Cecilia Poletto (Frankfurt) - The Puzzle of Old Italian Negative Concord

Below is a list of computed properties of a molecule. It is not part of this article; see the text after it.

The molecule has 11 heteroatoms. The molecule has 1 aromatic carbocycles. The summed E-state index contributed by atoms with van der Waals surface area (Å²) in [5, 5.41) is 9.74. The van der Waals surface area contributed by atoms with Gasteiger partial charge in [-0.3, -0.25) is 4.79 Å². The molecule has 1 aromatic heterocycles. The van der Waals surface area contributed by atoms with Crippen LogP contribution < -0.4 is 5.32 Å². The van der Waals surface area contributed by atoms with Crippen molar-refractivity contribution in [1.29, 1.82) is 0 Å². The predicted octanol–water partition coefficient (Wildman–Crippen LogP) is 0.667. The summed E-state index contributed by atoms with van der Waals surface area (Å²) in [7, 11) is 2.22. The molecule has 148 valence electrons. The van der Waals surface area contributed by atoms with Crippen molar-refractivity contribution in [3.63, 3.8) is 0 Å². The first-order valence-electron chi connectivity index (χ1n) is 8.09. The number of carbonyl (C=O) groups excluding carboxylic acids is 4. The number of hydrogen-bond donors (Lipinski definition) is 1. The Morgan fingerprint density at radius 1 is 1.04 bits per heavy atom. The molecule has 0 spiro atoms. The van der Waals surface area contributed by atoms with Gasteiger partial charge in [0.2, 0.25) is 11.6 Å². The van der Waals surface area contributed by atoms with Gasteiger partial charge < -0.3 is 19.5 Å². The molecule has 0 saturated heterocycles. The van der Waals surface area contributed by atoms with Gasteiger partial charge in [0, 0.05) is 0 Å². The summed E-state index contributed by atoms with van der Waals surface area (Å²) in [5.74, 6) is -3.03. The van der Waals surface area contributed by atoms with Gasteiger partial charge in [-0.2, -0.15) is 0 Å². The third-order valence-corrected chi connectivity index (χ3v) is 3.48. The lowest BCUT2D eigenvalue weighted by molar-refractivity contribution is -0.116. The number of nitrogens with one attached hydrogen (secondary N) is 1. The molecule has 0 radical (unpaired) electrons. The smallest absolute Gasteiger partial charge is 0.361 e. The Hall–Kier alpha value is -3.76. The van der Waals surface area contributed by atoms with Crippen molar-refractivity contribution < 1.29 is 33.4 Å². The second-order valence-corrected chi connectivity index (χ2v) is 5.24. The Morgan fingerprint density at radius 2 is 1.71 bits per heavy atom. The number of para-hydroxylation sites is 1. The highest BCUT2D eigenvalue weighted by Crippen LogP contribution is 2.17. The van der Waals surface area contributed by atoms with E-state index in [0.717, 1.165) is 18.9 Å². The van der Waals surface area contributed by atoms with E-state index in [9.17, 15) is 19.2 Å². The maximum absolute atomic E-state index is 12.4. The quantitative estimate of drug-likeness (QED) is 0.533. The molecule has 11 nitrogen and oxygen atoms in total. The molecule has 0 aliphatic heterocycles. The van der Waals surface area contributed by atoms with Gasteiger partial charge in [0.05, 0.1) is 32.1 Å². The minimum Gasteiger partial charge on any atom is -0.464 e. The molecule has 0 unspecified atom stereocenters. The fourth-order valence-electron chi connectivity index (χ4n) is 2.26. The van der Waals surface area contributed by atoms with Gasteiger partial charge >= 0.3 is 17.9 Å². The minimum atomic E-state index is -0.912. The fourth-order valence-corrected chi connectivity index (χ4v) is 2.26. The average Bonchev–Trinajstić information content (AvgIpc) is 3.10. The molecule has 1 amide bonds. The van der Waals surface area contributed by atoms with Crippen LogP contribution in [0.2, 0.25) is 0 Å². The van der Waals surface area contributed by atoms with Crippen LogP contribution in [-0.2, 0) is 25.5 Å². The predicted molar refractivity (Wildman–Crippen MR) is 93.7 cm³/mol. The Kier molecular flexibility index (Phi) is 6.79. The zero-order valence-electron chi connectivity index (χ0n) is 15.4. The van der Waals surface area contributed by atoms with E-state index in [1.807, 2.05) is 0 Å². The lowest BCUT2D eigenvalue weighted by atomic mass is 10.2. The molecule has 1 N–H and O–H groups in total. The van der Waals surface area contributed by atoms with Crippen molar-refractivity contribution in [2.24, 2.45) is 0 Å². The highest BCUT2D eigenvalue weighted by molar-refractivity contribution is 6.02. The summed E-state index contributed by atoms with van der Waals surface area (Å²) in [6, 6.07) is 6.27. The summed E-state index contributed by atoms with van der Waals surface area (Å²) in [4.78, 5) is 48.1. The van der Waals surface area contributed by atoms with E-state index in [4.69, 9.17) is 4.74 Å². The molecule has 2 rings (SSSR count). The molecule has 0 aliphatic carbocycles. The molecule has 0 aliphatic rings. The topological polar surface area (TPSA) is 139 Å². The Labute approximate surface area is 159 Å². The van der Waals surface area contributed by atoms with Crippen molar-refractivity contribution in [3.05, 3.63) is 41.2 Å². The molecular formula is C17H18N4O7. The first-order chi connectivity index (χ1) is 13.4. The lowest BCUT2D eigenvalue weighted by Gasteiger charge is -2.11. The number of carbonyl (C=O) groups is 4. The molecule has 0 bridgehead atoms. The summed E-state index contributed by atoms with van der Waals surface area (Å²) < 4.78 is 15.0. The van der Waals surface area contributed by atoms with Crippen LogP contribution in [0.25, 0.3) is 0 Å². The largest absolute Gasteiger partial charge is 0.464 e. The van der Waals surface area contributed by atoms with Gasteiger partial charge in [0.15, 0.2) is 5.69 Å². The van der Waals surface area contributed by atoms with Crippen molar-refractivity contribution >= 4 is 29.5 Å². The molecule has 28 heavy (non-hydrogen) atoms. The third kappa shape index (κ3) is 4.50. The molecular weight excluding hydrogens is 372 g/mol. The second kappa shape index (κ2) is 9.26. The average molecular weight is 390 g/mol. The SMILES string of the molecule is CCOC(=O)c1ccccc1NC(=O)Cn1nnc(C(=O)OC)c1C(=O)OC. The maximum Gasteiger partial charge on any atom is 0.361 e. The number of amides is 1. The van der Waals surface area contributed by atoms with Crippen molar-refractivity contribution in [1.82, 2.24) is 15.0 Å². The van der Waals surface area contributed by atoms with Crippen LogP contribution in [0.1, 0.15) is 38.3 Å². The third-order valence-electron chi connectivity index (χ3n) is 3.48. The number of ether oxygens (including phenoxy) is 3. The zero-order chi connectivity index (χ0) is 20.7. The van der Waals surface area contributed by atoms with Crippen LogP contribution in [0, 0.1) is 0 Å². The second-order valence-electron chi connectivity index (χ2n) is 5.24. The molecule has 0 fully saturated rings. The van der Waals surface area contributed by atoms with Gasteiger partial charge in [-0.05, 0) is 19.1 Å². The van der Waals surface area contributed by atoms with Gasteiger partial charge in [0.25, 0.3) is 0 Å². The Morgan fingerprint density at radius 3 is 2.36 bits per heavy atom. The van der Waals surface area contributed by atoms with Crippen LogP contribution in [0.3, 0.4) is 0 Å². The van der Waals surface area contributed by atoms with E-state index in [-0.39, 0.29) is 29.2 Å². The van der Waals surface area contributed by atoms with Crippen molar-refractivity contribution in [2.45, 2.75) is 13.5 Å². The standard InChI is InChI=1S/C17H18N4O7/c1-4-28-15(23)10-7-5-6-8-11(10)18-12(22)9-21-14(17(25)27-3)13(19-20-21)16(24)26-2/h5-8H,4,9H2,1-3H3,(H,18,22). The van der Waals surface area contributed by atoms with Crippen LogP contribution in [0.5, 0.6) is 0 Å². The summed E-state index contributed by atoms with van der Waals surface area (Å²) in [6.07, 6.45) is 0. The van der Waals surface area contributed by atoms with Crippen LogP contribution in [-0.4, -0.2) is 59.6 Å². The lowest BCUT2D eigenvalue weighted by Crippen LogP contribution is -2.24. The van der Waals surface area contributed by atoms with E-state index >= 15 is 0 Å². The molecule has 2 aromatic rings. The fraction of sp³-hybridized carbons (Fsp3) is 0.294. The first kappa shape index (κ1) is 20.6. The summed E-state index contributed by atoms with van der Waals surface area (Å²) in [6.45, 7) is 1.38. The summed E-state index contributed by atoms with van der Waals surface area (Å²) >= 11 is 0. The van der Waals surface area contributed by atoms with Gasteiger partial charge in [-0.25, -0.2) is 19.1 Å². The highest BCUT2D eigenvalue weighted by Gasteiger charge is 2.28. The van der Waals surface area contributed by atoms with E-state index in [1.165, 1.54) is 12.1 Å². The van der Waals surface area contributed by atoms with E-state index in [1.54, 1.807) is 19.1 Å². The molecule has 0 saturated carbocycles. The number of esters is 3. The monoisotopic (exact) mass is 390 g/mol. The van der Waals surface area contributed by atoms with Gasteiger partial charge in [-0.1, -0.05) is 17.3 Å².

In this talk I will investigate how negative concord developed in Old Italian, which has a very peculiar pattern, since it seems to swing between a double negation and a negative concord language: as noticed by Martins (2001), OI displays optional negative concord with the negative marker with preverbal but a rather surprising fact which was never noticed in the literature is that it can avoid negative concord also with postverbal n-words. I will show that this astonishingly complex pattern is not due to grammar in competition, but can be accounted for by the interaction of two factors: a general condition on the procedure of Agree that in OI stops at phase edges and the internal structure of n-words themselves (which partly determines its position). I will concentrate on the n-word corresponding to 'nothing' showing that a very regular pattern emerges once adverbial usages are kept apart from argumental usages, since adverbials always display negative concord, while arguments can avoid it. The apparent optionality of negative concord with arguments will be accounted for in terms of different positions that arguments can take in OI: when they remain in the VP, no negative concord is found, when they raise to the vP edge or higher, than negative concord is found.